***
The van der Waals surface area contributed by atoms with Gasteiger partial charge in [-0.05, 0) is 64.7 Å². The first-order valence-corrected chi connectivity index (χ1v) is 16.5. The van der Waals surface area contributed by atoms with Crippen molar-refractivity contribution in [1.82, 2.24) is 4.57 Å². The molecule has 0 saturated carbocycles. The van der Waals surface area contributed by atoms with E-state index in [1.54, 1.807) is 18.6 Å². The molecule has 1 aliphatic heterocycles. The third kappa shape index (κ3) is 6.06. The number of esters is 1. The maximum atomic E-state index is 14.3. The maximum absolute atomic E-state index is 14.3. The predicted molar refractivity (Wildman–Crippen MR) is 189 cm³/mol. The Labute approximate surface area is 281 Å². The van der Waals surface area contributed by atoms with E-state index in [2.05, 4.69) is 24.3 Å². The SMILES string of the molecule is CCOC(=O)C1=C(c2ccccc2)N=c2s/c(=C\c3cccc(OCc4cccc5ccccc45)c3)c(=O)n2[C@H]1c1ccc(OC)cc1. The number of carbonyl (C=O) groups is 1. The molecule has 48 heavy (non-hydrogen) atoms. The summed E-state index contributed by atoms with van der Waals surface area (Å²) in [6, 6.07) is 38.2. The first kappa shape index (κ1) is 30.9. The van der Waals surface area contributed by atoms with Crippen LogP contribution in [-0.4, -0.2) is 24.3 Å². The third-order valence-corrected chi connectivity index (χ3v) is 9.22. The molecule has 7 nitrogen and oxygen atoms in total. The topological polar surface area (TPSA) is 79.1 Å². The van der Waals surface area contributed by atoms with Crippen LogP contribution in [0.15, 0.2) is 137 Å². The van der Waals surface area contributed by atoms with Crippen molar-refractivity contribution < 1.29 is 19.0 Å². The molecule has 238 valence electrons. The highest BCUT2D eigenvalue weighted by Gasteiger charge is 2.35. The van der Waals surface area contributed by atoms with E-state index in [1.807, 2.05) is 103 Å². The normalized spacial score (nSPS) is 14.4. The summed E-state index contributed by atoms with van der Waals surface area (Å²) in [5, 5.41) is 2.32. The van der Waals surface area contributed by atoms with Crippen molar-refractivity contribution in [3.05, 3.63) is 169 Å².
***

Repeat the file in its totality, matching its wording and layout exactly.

The van der Waals surface area contributed by atoms with Gasteiger partial charge in [-0.05, 0) is 64.7 Å². The first-order valence-corrected chi connectivity index (χ1v) is 16.5. The van der Waals surface area contributed by atoms with Crippen molar-refractivity contribution in [1.82, 2.24) is 4.57 Å². The molecule has 0 saturated carbocycles. The van der Waals surface area contributed by atoms with E-state index in [1.54, 1.807) is 18.6 Å². The molecule has 1 aliphatic heterocycles. The third kappa shape index (κ3) is 6.06. The number of esters is 1. The maximum atomic E-state index is 14.3. The maximum absolute atomic E-state index is 14.3. The predicted molar refractivity (Wildman–Crippen MR) is 189 cm³/mol. The Labute approximate surface area is 281 Å². The van der Waals surface area contributed by atoms with E-state index in [2.05, 4.69) is 24.3 Å². The SMILES string of the molecule is CCOC(=O)C1=C(c2ccccc2)N=c2s/c(=C\c3cccc(OCc4cccc5ccccc45)c3)c(=O)n2[C@H]1c1ccc(OC)cc1. The number of carbonyl (C=O) groups is 1. The molecule has 48 heavy (non-hydrogen) atoms. The summed E-state index contributed by atoms with van der Waals surface area (Å²) in [6, 6.07) is 38.2. The first kappa shape index (κ1) is 30.9. The van der Waals surface area contributed by atoms with Crippen LogP contribution in [-0.4, -0.2) is 24.3 Å². The third-order valence-corrected chi connectivity index (χ3v) is 9.22. The molecule has 7 nitrogen and oxygen atoms in total. The topological polar surface area (TPSA) is 79.1 Å². The van der Waals surface area contributed by atoms with Crippen LogP contribution in [0.15, 0.2) is 137 Å². The van der Waals surface area contributed by atoms with Crippen molar-refractivity contribution < 1.29 is 19.0 Å². The molecule has 238 valence electrons. The highest BCUT2D eigenvalue weighted by Gasteiger charge is 2.35. The van der Waals surface area contributed by atoms with E-state index in [1.807, 2.05) is 103 Å². The normalized spacial score (nSPS) is 14.4. The summed E-state index contributed by atoms with van der Waals surface area (Å²) in [5, 5.41) is 2.32. The van der Waals surface area contributed by atoms with Crippen molar-refractivity contribution in [3.05, 3.63) is 169 Å².